over mishaps in our nuclear there i hadram, and intended to do it face to face, but news of what i was doing was beginning to leak and they were out of town, so i asked the -- admiral in my deputy gordon england was going to be in the same place as the secretary of the air force, so i had them do it face to face. when i decided that i had to relieve the commander in afghanistan, i flew all the way to afghanistan to sit with him face to face and tell him. this is something that always bothered me about the president. i worked for eight presidents, and the best that i know, only two of them i ever heard them fire people face to face.
it was jerry ford and jimmy carter. had anotherse person do that work for them. i always felt it ought to be done face to face. brian lamb: another incident tore you talk about, i want know what you would do about this as secretary of defense. this is a famous point before the iraq war started where he talks about the number of troops needed in iraq if we went in there, and this would have been back in february of 2003, the war started in march of that year. listen to what he said. to the us some ideas magnitude of the army's force requirement in the occupation of iraq following to fiscal completion of the war -- successful completion of the war. >> i would say what has been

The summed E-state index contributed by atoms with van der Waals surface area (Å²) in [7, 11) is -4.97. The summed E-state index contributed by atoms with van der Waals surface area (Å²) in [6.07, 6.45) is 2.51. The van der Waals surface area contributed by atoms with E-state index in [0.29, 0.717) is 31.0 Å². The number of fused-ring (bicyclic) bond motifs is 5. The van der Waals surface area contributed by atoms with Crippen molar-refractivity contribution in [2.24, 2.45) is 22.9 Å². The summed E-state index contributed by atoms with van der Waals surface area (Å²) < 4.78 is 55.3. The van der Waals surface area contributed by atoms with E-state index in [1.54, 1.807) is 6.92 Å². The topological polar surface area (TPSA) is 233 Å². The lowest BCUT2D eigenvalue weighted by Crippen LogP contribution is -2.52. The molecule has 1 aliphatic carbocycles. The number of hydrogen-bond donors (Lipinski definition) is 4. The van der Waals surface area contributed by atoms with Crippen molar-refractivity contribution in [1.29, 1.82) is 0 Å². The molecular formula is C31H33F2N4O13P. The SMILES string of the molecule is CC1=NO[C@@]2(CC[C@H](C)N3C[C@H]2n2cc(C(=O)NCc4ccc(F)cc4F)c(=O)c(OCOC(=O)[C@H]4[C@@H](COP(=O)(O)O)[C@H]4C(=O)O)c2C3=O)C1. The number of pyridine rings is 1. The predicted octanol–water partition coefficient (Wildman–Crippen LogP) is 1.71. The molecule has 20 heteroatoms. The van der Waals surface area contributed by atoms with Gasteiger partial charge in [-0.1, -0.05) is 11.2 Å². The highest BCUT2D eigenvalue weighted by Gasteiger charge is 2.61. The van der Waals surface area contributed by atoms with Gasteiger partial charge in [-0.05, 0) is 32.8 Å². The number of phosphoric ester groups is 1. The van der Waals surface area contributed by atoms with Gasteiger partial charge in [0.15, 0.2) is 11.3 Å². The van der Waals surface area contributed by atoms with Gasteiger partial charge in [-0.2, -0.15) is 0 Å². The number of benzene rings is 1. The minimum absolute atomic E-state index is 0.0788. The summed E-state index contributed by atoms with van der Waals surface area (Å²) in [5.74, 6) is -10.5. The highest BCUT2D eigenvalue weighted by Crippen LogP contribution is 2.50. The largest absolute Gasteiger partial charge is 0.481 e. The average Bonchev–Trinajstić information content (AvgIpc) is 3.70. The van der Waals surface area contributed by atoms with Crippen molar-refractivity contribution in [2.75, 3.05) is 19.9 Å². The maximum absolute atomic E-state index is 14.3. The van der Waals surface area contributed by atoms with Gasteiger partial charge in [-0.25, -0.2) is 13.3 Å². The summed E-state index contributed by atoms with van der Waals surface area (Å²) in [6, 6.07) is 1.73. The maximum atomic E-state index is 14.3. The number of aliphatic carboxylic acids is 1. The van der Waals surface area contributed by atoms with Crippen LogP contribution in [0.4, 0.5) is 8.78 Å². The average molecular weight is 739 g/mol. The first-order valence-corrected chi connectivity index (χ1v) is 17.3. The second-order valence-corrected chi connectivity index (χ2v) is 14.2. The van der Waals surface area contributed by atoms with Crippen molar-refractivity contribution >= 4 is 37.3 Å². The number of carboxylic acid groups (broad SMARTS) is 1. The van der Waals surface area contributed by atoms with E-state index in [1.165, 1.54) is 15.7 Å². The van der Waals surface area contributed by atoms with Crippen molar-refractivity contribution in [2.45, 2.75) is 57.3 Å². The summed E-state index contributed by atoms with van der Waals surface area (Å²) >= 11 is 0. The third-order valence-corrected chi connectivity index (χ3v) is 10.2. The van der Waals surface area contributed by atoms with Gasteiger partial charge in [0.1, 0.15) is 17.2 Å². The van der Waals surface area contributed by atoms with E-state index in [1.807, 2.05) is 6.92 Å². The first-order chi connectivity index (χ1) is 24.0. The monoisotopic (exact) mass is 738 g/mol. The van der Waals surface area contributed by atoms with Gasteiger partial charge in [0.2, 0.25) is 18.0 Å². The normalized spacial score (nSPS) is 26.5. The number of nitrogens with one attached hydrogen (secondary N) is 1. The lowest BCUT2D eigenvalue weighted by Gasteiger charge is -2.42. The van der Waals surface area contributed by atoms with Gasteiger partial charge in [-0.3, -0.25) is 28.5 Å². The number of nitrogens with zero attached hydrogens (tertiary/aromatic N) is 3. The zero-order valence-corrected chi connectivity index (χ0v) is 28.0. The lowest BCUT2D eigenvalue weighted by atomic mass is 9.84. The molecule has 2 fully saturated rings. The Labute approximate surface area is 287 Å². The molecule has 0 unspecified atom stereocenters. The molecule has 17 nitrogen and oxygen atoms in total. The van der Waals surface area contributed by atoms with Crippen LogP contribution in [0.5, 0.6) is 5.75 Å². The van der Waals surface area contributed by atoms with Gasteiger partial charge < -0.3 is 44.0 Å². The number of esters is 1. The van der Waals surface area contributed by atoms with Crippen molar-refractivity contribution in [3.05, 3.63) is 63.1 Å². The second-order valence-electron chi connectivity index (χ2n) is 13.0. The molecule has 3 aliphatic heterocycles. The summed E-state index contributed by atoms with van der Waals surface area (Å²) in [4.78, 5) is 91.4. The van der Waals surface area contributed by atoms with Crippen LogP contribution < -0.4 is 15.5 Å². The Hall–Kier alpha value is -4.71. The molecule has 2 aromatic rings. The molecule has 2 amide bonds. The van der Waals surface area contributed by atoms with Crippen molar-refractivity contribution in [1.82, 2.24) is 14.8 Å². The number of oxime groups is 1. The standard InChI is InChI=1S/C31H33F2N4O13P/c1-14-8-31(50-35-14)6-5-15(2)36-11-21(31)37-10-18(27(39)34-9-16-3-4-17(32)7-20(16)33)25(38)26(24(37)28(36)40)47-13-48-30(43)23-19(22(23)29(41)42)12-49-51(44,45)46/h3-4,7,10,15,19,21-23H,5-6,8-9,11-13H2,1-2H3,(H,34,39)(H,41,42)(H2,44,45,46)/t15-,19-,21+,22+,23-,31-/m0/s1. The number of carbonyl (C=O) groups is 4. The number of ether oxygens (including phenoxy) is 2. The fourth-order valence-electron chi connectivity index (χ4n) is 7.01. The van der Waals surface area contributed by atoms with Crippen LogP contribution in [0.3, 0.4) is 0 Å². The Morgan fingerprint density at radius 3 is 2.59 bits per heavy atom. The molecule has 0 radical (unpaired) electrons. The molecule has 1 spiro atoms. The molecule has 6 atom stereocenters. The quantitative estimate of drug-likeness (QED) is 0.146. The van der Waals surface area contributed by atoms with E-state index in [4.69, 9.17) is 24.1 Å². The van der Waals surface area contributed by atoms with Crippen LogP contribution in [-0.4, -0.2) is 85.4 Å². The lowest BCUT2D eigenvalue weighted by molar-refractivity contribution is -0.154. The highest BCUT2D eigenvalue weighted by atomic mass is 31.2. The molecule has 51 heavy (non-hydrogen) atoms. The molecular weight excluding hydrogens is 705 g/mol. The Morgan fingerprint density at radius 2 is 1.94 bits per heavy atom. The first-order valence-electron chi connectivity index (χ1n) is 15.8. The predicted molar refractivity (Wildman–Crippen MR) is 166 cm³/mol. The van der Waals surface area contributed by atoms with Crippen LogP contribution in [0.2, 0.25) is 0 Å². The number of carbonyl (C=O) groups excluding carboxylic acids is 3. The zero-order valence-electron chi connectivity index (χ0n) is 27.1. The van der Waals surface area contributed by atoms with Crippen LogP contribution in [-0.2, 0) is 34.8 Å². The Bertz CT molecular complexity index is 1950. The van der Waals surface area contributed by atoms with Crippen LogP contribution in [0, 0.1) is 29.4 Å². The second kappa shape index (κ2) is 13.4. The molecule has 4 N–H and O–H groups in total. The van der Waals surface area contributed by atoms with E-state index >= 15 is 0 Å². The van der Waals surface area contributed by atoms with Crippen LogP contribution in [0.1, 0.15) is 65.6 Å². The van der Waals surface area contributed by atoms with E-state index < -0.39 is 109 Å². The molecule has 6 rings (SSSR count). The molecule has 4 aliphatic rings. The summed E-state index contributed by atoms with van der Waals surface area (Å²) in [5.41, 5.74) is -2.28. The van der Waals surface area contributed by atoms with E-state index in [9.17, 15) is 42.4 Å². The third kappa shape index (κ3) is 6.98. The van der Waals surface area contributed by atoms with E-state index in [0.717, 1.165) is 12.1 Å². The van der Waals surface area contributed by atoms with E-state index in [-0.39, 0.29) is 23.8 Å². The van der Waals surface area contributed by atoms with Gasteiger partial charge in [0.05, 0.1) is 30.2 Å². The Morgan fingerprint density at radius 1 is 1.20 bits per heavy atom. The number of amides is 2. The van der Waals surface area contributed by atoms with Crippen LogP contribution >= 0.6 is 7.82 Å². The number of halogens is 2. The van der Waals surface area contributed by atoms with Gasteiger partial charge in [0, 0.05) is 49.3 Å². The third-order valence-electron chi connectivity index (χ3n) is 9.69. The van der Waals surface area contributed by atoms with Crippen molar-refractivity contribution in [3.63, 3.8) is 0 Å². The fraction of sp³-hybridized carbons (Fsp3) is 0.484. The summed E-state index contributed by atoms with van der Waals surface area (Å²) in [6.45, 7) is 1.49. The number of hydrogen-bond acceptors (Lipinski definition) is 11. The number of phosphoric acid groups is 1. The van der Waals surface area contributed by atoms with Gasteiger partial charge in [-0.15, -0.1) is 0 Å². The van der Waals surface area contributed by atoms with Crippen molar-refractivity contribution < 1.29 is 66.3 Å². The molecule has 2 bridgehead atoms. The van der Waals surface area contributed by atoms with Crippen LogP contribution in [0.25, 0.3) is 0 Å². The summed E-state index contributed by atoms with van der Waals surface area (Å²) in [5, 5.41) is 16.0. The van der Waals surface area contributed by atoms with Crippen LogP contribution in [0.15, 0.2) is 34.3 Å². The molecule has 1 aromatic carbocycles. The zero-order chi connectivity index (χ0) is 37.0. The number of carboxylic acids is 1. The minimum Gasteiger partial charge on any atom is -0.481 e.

mobilized at this point, something on the order of several hundred thousand -- troops will be needed. we are talking about a piece of geography that is fairly significant with the kinds of ethnic tensions which could lead to other problems, and so it takes a significant amount of troops present. brian lamb: you were not there, but was he fired for that statement? secretary gates: what i heard is that he was not fired so much as sidelined. was sort of cast into the outer darkness, if you will for the remainder of his term. one of the things i think, it is